Chasing the right weather . . .

Not as odd a concept as you may think . . . with the amount of forecasting sites available on the web, 'chasing the weather' has become a black art.

All of us who love the outdoors have different priorities when it comes to weather: rock climbers, winter mountaineers, canoeists, surfers, walkers, paragliders. However, we all have one thing in common: the perfect forecast! For a surfer, this may be a settled period after a storm, with huge swells and little wind. For walkers and climbers, it is the eternal hunt for the 'blue day', usually a high pressure forecast with light winds and dry conditions underfoot. For canoeists, rain-swollen, low pressure systems whet the appetite, as the rivers boil into bursting arteries of peaty water. For paragliders, only the stillest, 'thermal' days will do.

Many old-timers will smell it in the wind, or have developed an instinct for it, such as 'mixed' winter mountaineers. This rare breed of snow-scrapers seek out hoared up rock in the Highlands, with each hill-range cursed with particular micro-climates and eccentric thermal behaviours influenced by a largely maritime situation - only perfect combinations of temperature, moisture and wind direction will see the cliff face come into 'perfect nick'. Nothing is more disappointing after a 2am alpine start, a 4 hour drive, a powder-snowed 3 hour walk-in, than to find the cliff  'black' and dripping, rather than frozen into a turfy, dandruffed playground.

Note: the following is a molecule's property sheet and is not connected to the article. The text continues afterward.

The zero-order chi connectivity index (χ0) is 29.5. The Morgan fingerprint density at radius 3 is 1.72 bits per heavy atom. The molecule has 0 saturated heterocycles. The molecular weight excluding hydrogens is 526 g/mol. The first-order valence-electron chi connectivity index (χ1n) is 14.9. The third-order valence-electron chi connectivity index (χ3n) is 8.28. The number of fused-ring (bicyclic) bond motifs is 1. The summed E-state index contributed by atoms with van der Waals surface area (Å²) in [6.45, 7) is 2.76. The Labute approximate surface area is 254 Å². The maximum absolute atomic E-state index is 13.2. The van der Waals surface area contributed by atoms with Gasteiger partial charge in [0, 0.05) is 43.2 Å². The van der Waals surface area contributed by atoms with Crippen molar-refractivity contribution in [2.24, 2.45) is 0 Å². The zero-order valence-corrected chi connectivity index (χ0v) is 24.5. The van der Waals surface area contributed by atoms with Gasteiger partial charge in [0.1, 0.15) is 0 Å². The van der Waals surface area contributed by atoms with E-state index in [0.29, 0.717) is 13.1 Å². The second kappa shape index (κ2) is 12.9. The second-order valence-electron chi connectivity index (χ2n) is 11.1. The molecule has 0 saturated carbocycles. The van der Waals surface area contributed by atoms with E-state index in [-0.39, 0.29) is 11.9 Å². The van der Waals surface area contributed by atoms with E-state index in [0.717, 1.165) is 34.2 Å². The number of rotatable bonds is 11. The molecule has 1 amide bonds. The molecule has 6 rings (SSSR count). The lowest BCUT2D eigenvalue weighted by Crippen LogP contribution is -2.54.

For boulderers, only a dry, cold spell in autumn or winter, when the leaves wither into Barbecue crisps and the rock squeaks with chalk, will do. For trad climbers, long summer high pressures are the stuff of dreams, it seems more so these days.

 And so we all have our favourite forecasting sites, trawling through our list of Favourites to find the forecast that's 'just right', knowing fine well the weather will do just what it's going to do. It doesn't stop us picking our forecasts, though. Here are a few of my most visited sites for chasing weather in Scotland - my favourite is the Norway site. The Scandinavians are obviously used to Atlantic weather fronts and YR.NO is a great weather channel providing a time-slide animation which features wind direction, temperature and precipitation at once. It also offers pretty accurate long-term forecasts for those of us stuck at the coalface of dirty, jet-streamed low pressure queues...

The BBC also offers a reasonable time-slide satellite animation and good break-downs of  daily local conditions:

The best mountain sites for Scotland are the MWIS page, a PDF-based system, and the Met Office Mountain Forecasts 

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